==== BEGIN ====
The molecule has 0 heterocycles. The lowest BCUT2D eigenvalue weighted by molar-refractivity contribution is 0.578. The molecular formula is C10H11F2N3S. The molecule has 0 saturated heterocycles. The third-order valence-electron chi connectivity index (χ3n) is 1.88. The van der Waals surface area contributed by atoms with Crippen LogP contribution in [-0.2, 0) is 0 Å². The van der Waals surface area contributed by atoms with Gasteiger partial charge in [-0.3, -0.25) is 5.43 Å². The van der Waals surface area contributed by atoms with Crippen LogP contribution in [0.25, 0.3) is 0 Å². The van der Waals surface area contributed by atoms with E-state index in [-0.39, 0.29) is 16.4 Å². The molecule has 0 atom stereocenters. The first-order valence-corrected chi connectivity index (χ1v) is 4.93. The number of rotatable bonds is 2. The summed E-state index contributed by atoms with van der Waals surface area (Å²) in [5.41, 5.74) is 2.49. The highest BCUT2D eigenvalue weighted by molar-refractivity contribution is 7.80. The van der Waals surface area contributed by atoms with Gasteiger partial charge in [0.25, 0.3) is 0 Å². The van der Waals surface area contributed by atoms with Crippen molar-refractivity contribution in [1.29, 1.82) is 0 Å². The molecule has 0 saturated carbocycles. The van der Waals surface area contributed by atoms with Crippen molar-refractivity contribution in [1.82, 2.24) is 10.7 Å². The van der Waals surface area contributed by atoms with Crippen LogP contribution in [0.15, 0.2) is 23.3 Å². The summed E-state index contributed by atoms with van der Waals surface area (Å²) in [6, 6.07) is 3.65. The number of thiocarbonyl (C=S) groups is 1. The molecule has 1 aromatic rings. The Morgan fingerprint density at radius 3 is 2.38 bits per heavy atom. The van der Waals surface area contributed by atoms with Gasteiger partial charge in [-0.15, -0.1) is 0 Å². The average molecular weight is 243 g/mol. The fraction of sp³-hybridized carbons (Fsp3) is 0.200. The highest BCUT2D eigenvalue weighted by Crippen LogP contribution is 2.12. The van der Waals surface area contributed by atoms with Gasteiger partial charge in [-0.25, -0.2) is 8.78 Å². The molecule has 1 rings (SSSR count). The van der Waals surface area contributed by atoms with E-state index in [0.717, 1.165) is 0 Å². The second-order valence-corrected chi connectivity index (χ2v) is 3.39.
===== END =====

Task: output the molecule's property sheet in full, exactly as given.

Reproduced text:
The molecule has 0 heterocycles. The lowest BCUT2D eigenvalue weighted by molar-refractivity contribution is 0.578. The molecular formula is C10H11F2N3S. The molecule has 0 saturated heterocycles. The third-order valence-electron chi connectivity index (χ3n) is 1.88. The van der Waals surface area contributed by atoms with Crippen LogP contribution in [-0.2, 0) is 0 Å². The van der Waals surface area contributed by atoms with Gasteiger partial charge in [-0.3, -0.25) is 5.43 Å². The van der Waals surface area contributed by atoms with Crippen LogP contribution in [0.25, 0.3) is 0 Å². The van der Waals surface area contributed by atoms with E-state index in [-0.39, 0.29) is 16.4 Å². The molecule has 0 atom stereocenters. The first-order valence-corrected chi connectivity index (χ1v) is 4.93. The number of rotatable bonds is 2. The summed E-state index contributed by atoms with van der Waals surface area (Å²) in [5.41, 5.74) is 2.49. The highest BCUT2D eigenvalue weighted by molar-refractivity contribution is 7.80. The van der Waals surface area contributed by atoms with Gasteiger partial charge in [0.25, 0.3) is 0 Å². The van der Waals surface area contributed by atoms with Crippen molar-refractivity contribution in [1.29, 1.82) is 0 Å². The molecule has 0 saturated carbocycles. The van der Waals surface area contributed by atoms with Crippen molar-refractivity contribution in [1.82, 2.24) is 10.7 Å². The van der Waals surface area contributed by atoms with Crippen LogP contribution in [0.15, 0.2) is 23.3 Å². The summed E-state index contributed by atoms with van der Waals surface area (Å²) in [6, 6.07) is 3.65. The number of thiocarbonyl (C=S) groups is 1. The molecule has 1 aromatic rings. The Morgan fingerprint density at radius 3 is 2.38 bits per heavy atom. The van der Waals surface area contributed by atoms with Gasteiger partial charge in [-0.15, -0.1) is 0 Å². The average molecular weight is 243 g/mol. The fraction of sp³-hybridized carbons (Fsp3) is 0.200. The highest BCUT2D eigenvalue weighted by Crippen LogP contribution is 2.12. The van der Waals surface area contributed by atoms with Gasteiger partial charge in [-0.25, -0.2) is 8.78 Å². The molecule has 1 rings (SSSR count). The van der Waals surface area contributed by atoms with E-state index in [0.717, 1.165) is 0 Å². The second-order valence-corrected chi connectivity index (χ2v) is 3.39.